The event, which brings thousands to the downtown area, is a day filled with a parade, food, games, performances and historical tributes to Dover.

Dover Mayor Robin R. Christiansen is a member of the Dover Days Committee and he said it was a difficult decision, but one that had to be made in the interest of public safety.

“As you may well understand, my heart is broken that we had to cancel one of Dover’s premier and fun events which since 1933 has showcased the history, heritage and beauty of our city,” Mayor Christiansen said. “Having said this, we have the obligation to provide for the safety and well-being of our citizens and visitors not only to this event, but other public gatherings as well.

“We are in full compliance with the orders of the president and our governor and will continue to follow their recommendations until this crisis has passed.”

History, Heritage and Hops, another event scheduled to take place on Loockerman Street in downtown Dover on May 16, was also canceled this week due to concerns with coronavirus.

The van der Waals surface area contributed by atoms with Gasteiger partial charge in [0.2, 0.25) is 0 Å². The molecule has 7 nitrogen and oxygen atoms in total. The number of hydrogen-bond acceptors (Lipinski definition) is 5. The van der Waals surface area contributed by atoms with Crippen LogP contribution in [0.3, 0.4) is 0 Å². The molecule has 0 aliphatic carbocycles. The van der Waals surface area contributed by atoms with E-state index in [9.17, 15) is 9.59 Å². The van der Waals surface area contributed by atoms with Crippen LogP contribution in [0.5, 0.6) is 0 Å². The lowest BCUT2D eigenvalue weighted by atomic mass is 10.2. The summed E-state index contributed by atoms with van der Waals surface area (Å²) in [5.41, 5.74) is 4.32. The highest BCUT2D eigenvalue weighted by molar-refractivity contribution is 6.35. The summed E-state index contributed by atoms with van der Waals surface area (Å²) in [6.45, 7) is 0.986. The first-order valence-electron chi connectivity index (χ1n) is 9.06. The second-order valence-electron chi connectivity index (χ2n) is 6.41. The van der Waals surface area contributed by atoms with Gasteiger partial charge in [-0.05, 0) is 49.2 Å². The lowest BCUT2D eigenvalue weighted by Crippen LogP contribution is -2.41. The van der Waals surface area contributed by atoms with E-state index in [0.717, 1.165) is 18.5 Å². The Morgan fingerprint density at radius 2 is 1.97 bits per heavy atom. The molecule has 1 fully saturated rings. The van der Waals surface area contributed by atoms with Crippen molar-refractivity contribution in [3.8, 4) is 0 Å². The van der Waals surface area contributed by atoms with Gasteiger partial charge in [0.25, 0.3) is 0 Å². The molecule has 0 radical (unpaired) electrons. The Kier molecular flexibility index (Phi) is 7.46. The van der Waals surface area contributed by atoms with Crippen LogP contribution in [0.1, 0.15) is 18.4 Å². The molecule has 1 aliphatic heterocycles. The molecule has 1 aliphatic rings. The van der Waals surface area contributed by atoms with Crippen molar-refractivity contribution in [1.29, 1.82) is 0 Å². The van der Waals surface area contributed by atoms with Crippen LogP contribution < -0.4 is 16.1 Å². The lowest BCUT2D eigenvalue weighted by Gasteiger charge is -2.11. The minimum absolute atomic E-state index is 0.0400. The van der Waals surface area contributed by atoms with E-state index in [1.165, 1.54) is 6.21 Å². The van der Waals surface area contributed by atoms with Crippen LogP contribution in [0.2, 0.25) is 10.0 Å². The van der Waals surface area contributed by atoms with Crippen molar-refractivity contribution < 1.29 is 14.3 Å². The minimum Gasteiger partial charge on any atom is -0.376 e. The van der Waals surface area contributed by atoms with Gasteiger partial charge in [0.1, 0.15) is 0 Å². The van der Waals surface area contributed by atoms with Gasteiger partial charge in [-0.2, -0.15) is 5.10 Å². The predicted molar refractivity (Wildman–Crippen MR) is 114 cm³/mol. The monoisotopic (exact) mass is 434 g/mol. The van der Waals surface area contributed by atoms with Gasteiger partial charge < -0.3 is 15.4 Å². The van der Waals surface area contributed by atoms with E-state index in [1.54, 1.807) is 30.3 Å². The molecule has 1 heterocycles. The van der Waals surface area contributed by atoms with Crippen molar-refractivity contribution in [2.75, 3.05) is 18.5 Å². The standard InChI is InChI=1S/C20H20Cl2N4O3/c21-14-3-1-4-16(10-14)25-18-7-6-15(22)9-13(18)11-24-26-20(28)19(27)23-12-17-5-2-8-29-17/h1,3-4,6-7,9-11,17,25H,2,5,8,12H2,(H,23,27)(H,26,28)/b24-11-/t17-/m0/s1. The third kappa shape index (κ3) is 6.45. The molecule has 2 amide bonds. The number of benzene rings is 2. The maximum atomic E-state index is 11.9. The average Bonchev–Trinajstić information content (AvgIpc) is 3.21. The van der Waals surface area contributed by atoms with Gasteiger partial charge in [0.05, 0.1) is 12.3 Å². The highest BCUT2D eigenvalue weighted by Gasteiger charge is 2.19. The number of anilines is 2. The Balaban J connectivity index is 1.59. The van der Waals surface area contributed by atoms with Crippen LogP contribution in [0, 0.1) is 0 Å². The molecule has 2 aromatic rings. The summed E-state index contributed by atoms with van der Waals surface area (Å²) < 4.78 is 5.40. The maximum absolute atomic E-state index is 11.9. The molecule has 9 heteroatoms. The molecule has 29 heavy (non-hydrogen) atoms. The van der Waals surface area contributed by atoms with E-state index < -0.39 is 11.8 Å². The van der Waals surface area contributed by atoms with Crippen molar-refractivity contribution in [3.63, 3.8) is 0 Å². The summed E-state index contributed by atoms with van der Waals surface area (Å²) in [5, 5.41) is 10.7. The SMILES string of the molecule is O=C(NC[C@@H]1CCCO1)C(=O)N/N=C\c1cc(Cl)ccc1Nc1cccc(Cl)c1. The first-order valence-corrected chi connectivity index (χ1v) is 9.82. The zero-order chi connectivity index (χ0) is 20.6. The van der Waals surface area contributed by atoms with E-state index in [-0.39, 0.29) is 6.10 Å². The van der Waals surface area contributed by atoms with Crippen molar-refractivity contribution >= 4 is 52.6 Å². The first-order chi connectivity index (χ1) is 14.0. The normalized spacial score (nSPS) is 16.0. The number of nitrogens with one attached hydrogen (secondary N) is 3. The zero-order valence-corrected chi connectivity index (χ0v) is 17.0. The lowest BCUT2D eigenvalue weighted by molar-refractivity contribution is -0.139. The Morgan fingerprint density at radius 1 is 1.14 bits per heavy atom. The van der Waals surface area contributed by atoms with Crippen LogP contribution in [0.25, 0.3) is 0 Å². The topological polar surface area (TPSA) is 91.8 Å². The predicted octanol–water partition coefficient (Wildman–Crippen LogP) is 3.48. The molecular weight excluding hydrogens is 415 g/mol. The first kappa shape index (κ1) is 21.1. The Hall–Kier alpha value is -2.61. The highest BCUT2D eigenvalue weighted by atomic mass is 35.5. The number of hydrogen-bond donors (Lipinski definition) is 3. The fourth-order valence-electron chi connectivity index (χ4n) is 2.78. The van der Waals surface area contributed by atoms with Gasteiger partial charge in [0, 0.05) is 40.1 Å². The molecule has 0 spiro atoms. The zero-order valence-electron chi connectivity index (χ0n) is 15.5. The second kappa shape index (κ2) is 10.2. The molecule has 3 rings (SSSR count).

Fordham and Dominion Brewing’s R2Hop2, set for April 18, has also been postponed for a date to be determined.

Finally, Downtown Milford, Inc. and Milford Parks and Recreation’s 17th annual Bug and Bud Festival, slated for April 25, has been canceled.

All vendors will be issued a full refund. If there are any questions, contact

Staff writer Mike Finney contributed to this story.

Helpful Coronavirus links

Delaware Division of Health Coronavirus Page
CDC: About the Coronavirus Disease 2019
CDC: What to do if You Are Sick
Johns Hopkins Coronavirus Resource Center
AP News Coronavirus Coverage
Reopening Delaware: Resources for Businesses
Delaware Phase 2 guidance

Have a question, tip, or resources about the coronavirus pandemic? Submit it to our newsroom and we’ll do what we can to provide answers.